By Rebecca Roland, author of Shards of History.
A few years ago, I went on a ghost tour in Old Town in Albuquerque. All of the stories I heard that night fascinated me, but one in particular stuck with me.
On the night that I went on the ghost tour, it was late summer, mostly warm with just a hint of chill in the air letting us know that fall was on its way. We met at the main square, a place that was usually bustling with tourists during the day, but at night was almost entirely deserted. It felt like a good night to go searching for ghosts.
Our first stop on the ghost tour was at a restaurant. Many of the old adobe buildings in Old Town used to be houses. People were born in those houses, lived in them, and died in them. This particular building is over a hundred years old.
We stood outside one of the large windows of the restaurant as the tour guide told us about the building and one of the spirits that haunts it. Through the window I could see a tiled foyer and a staircase leading up. The restaurant was closed, and the inside of the building empty and lit by security lights.
One of the people who lived in the building a long time ago was a little girl named Victoria. She was eight years old when she contracted tuberculosis and died. Her spirit is one of several said to haunt the restaurant. Sometimes she even showed herself through the very window we stood in front of. She was always seen wearing a dress and a smile.
One night as the tour guide, his back to the window, spoke to a group, he noticed that everybody's attention suddenly riveted on something inside the foyer. Some of the people smiled, and he assumed that Victoria had shown herself as she sometimes does. Then the entire group screamed and hurried to get away from the window. Later, when everybody had calmed down, the tour guide found out what had happened.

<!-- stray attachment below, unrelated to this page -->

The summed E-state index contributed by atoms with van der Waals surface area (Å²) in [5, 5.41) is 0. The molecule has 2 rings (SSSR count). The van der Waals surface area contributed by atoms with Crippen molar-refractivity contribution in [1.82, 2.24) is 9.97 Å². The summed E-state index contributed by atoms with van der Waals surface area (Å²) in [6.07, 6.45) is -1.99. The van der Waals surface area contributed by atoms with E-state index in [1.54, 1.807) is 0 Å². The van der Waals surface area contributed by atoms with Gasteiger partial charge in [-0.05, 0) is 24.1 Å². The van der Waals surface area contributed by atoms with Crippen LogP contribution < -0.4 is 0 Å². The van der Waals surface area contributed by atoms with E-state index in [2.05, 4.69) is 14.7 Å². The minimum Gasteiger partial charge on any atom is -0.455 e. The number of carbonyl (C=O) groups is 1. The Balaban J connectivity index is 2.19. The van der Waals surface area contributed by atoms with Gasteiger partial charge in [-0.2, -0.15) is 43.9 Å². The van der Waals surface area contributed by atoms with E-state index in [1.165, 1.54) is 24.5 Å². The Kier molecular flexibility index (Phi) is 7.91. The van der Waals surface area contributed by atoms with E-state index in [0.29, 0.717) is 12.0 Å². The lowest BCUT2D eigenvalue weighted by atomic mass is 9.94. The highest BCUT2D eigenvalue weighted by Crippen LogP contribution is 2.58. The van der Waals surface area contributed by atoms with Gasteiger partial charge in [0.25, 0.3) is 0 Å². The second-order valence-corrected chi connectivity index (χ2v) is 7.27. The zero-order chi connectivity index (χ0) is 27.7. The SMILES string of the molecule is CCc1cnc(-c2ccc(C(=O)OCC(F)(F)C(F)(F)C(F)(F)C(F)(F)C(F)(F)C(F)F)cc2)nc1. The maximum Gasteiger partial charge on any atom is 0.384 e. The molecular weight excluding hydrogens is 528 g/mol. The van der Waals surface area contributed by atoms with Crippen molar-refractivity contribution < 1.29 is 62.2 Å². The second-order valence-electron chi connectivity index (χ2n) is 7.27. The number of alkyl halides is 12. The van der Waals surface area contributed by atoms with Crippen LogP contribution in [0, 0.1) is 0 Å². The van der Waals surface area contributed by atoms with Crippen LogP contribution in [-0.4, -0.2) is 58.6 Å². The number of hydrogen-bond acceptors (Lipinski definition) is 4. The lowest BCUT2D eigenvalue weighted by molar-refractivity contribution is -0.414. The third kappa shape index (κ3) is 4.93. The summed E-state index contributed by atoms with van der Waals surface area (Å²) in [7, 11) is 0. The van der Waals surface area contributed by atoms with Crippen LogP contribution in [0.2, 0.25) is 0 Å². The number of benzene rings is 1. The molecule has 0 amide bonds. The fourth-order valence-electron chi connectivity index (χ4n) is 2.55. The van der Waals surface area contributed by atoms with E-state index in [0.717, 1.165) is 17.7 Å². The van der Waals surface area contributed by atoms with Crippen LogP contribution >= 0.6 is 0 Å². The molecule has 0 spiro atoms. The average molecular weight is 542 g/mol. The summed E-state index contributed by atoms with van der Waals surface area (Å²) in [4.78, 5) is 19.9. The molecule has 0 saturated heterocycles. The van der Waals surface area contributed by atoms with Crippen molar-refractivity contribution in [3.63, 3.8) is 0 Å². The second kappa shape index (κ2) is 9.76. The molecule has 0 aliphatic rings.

Victoria had walked down the foyer towards the window, smiling. She stopped right at the window, her head and the top of her shoulders just visible. At this point, some of the people on the tour thought she was a living girl, and her appearance either a coincidental part of the tour, or a set-up on the part of the tour. Then, as her head stayed still, her body scrambled in an arc until it was upside down and clinging to the window. Then she scrabbled up and out of the sight like a spider, smiling all the while.
Rebecca Roland lives in Albuquerque, New Mexico, where she writes primarily fantasy and horror. Her short fiction has appeared in Everyday Fiction, Uncle John’s Flush Fiction and in Stupefying Stories, and she is a graduate of the Odyssey Writing Workshop. When she’s not writing, she’s usually spending time with her family, torturing patients as a physical therapist, or eating way too much chocolate.
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